MixedThe Washington PostThe Elementary Particles has the added disadvantage of being so extreme in its views that it will be repugnant to most readers … Instead of regarding the '60s as a time of liberation, of the rejection of hypocrisy, repression and conformity, Houellebecq — like many reactionaries here as well as in France — considers the '60s a disaster, when community was rejected in favor of rampant individualism and morality thrown out the window along with constricting ties and bras. The legacy of the French student revolt of 1968 and hippies dancing in the mud at Woodstock is the soulless, immoral, consumer society we now live in — a thesis so ludicrous that Houellebecq needs to go to extremes to defend it … Despite its daft ideas, The Elementary Particles is a fascinating read, aided by an exceptionally smooth translation by Frank Wynne.
PositiveThe Washington PostAfter publishing the widely praised novel Well in 2003, Matthew McIntosh began this mammoth project. It’s a supersize version of Well: same desolate setting and downbeat prose style, same puzzling digressions, same unusual form and expressive typography. But everything here is blown up to Imax proportions ... the failure to achieve one’s ambitions is a theme of this deliberately disjointed book. The workings of memory is another, and in this way theMystery.doc resembles In Search of Lost Time. McIntosh is a slacker Proust, writing about the underclass of Spokane rather than the upper classes of Paris as he attempts to convert memories and experience into art ... I didn’t find the content of theMystery.doc particularly interesting — and I don’t think it’s meant to be, in the usual novelistic sense — but the form certainly is. At a time when most novels still resemble their Victorian forebears, it’s refreshing to encounter a novel that actually looks like a 21st-century production ... It’s too easy to say theMystery.doc is a 'Waste Land' for the 21st century — and that it would have benefited from an editor like Ezra Pound, who reduced the length of Eliot’s poem — but it is nonetheless a remarkable achievement. Those who prefer an afternoon at a cutting-edge art installation over an exhibit of Victorian art will be stoked.
William T. Vollmann
RaveThe Washington PostThe former Soviet Union and Nazi Germany are the settings for his new novel, a grimly magnificent dramatization of the impossible moral choices forced on individuals by those totalitarian regimes. Ranging from 1914 to 1975, the book is organized as a series of paired stories, like Plutarch's Parallel Lives, comparing a German and a Russian facing similar situations … Like a method actor immersing himself in a role, Vollmann tells most of his stories from the point of view of their protagonists or a related character – the apparatchik Comrade Alexandrov relates many of the Soviet stories – relying on his immense research to empathize with his characters … Vollmann's language beautifully captures these warring conflicts, moving from lyricism to military strategy to hallucination to erotic longing as his characters navigate their way through a landscape of atrocities – and not just the ones perpetrated by the Nazis and the communists.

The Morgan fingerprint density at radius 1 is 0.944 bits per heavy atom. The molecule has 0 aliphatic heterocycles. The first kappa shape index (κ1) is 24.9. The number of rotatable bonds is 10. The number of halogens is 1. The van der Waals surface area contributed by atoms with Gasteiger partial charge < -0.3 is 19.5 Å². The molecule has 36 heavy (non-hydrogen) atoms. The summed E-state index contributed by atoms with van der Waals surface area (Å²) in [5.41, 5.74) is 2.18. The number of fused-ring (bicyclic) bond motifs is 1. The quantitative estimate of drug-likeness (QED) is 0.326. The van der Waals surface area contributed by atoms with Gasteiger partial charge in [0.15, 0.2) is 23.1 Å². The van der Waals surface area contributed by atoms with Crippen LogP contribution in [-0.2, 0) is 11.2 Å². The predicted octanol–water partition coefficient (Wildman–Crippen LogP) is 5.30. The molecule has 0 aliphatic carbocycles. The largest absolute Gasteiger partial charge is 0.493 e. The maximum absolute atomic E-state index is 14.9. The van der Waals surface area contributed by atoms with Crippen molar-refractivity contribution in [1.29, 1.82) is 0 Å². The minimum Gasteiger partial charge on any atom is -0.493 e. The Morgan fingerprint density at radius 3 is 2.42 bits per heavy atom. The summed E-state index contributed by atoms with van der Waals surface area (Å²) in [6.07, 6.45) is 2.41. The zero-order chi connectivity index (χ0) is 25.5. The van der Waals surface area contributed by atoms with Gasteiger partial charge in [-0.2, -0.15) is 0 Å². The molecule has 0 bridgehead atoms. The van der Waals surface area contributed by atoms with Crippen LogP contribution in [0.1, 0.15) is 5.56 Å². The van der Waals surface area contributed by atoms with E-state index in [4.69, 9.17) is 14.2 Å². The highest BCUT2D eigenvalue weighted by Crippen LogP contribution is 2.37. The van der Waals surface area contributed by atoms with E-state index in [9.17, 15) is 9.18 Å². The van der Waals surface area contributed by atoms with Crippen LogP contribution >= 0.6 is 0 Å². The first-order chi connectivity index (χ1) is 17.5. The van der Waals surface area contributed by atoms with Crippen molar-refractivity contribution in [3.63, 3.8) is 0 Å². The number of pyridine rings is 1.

Mark Z. Danielewski
RaveThe Washington PostHouse of Leaves [is] the first major experimental novel of the new millennium. And it's a monster...like David Foster Wallace channeling H.P. Lovecraft for a literary counterpart to The Blair Witch Project … Navidson's documentary concerns a strange house in rural Virginia into which he moves with his family. All is well at first, but small spatial displacements soon occur … The accounts of the exploration of this dark abyss are hair-raising, and the physical impossibility of it all only deepens the metaphysical dread felt by the characters … Danielewski's achievement lies in taking some staples of horror fiction – the haunted house, the mysterious manuscript that casts a spell on its hapless reader – and using his impressive erudition to recover the mythological and psychological origins of horror, and then enlisting the full array of avant-garde literary techniques to reinvigorate a genre long abandoned to hacks.
Roberto Bolaño, Trans. by Natasha Wimmer
RaveThe Washington Post...2666 is at heart a fascinating meditation on violence and literature, on how writers 'turned pain, which is natural, enduring, and eternally triumphant, into personal memory, which is human, brief, and eternally elusive.' At its simplest level, 2666 leisurely follows a handful of characters who are drawn, like vultures to a rotting carcass, to the northern Mexican city of Santa Teresa in the 1990s ... Archimboldi never meets his critics, the reporters never solve the crimes, and nothing is resolved at the novel's end ... is a delightfully bookish novel, filled with writers, critics, publishers, copy editors, reporters — all illustrating how reading and writing help make sense of the world.
RaveThe Washington PostA novel that is intellectually profound but feels ‘like an Indiana Jones movie or something’ … On one level, the novel is about a 15-year-old boy's rite of passage into the adult world, but on a larger level it's a meditation on Plato's notion...that each of us is looking for a soul mate to complete us … Murakami's spin on this theme and the Oedipus myth is daringly original and compulsively readable … Kafka on the Shore is an excellent demonstration of why he's deservedly famous.